Apple GlassesApple Vision Pro

Apple granted patent for an ‘optical module’ for ‘smart eyeglasses’

Apple is purportedly investigating the possibility of "Apple Glasses" and an "Apple Ring."

Apple has been granted a patent for a “optical module.” Vision Pro. It involves what sounds like a smart eyeglasses follow-up to the Vision Pro (“Apple Glasses,” perhaps?).

The US$3,499 (and up) “Spatial Computer” is due to arrive in early 2024. However, it apparently will only be available in limited quantities at first.

About ‘Apple Glasses’

At one point, Apple Glasses (my moniker, not Apple’s) was the anticipated follow-up to the RealityPro. It is/was an anticipated follow-up product that would have a lower price tag and have a design akin to regular glasses.

However, in a September 26 Medium post, analyst Ming-Chi Kuo said Apple may have canceled plans for a low-cost Vision Pro. 

“Unless Apple significantly reduces the price of Vision Pro, the anticipated significant shipment growth in Vision Pro shipments starting in 2025 may not materialize,” Kuo writes. “The Vision Pro 2 could enter mass production by the first half of 2027 at the latest, suggesting there may be no hardware updates for the Vision Pro in the coming years.”

He adds that, based on some component suppliers’ maximum production capacity estimates, Vision Pro shipments in 2024 will be at most 400,000–600,000 units, which is less than the market expectation of more than 1 million units.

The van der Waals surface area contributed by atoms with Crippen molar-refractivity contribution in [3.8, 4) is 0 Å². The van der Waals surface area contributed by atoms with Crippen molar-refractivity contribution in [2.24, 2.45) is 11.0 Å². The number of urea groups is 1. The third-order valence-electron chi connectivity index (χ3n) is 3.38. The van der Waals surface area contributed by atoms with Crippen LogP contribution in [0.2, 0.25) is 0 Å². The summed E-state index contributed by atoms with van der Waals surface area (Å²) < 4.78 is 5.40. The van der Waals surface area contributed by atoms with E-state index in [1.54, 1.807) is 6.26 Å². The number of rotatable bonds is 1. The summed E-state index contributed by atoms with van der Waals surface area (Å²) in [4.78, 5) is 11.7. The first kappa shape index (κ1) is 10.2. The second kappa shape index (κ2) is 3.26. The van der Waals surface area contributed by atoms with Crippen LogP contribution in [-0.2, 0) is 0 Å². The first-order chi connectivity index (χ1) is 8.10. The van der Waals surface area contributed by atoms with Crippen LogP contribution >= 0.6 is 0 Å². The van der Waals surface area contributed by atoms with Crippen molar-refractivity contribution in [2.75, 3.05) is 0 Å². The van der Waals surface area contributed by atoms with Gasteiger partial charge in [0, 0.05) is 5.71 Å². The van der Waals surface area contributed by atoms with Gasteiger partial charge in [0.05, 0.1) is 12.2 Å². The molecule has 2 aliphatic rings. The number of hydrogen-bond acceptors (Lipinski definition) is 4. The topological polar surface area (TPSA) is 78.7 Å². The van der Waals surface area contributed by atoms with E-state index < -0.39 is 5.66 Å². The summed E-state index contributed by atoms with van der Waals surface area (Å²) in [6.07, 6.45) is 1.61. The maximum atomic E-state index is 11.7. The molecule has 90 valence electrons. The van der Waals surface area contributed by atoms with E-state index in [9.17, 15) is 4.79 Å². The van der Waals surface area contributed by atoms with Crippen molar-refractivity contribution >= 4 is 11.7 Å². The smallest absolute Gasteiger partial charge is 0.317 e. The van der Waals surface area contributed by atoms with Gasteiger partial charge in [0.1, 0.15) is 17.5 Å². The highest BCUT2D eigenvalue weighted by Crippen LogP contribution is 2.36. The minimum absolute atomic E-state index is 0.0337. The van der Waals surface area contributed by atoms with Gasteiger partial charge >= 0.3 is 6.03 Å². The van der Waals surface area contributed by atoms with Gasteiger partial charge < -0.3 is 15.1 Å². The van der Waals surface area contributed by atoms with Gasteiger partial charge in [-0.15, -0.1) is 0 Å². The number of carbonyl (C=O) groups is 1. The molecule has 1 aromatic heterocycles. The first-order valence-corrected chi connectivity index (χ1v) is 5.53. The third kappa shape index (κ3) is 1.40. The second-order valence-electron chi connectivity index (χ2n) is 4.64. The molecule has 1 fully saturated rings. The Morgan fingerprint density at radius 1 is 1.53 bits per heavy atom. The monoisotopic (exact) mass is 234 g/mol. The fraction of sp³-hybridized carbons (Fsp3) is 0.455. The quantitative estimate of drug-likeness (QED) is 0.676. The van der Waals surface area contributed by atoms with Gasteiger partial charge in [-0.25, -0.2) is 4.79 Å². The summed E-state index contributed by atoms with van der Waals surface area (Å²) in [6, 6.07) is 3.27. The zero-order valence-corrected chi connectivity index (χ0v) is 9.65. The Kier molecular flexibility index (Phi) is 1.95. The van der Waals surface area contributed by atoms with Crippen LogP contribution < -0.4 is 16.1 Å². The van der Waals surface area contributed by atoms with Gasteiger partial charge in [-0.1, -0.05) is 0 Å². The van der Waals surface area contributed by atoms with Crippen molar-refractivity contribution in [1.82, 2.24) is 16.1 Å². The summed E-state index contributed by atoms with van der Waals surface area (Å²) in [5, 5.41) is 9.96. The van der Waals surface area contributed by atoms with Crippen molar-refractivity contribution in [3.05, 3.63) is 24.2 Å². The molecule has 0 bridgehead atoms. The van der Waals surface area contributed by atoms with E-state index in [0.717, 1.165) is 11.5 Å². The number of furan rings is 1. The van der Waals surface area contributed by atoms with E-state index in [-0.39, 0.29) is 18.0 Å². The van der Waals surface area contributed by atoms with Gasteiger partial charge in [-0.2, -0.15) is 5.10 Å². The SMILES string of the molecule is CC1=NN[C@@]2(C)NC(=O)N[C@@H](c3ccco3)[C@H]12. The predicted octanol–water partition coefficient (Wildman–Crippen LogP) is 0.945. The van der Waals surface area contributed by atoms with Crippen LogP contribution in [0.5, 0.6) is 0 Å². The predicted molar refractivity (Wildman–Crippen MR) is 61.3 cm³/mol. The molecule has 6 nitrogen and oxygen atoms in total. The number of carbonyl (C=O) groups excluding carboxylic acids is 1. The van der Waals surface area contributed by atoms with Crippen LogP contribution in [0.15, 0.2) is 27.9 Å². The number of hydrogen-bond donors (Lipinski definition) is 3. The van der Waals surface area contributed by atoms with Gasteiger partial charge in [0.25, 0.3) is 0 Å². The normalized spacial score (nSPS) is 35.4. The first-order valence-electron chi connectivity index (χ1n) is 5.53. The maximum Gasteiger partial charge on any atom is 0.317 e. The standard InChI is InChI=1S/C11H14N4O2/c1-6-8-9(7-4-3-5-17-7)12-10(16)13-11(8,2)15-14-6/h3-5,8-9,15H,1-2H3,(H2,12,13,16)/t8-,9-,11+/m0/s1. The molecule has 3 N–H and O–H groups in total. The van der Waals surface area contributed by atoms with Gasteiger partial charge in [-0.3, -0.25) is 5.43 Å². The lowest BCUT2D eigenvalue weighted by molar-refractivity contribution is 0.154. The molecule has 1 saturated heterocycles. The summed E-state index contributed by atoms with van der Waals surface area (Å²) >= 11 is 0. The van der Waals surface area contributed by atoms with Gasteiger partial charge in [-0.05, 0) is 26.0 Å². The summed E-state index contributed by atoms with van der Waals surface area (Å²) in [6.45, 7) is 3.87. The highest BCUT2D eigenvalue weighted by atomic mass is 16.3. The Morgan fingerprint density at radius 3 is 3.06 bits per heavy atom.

“From a technical point of view, I believe that the Vision Pro will undoubtedly provide users with an excellent experience,” Kuo writes. “However, the question is why users need this product. The Vision Pro may take longer than the market expects to become the next star product of the iPhone.”

About the patent

In the patent, Apple notes that head-mountable devices, such as smart eyeglasses, head-mountable displays, headsets, visors, head-up display, and the like can perform a range of functions that is determined by the components (e.g., sensors, circuitry, and other hardware) included with the wearable device as manufactured. 

The tech giant says such a device should be lightweight and small in size so the user feels a reduced burden while wearing the head-mountable device across a long duration of time. Other outputs provided by the head-mountable device can include audio output and/or haptic feedback. A user may further interact with the head-mountable device by providing inputs for processing by one or more components of the head-mountable device. For example, the user can provide tactile inputs, voice commands, and other inputs while the device is mounted to the user’s head.

Summary of the patent

Here’s Apple’s abstract of the patent: “Head-mountable devices can include a light projection display element that is directly coupled to an assembly that includes a waveguide. Such a direct coupling can be achieved by bonding the light projection display element directly to a lens or other optical component that is, in turn, directly coupled to the waveguide. Such an optical module can be assembled outside of the head-mountable device for precision alignment and subsequently installed as an integrated unit. These measures can help maintain component alignment while allowing a head-mountable device to be lightweight and small in size.”

Dennis Sellers
the authorDennis Sellers
Dennis Sellers is the editor/publisher of Apple World Today. He’s been an “Apple journalist” since 1995 (starting with the first big Apple news site, MacCentral). He loves to read, run, play sports, and watch movies.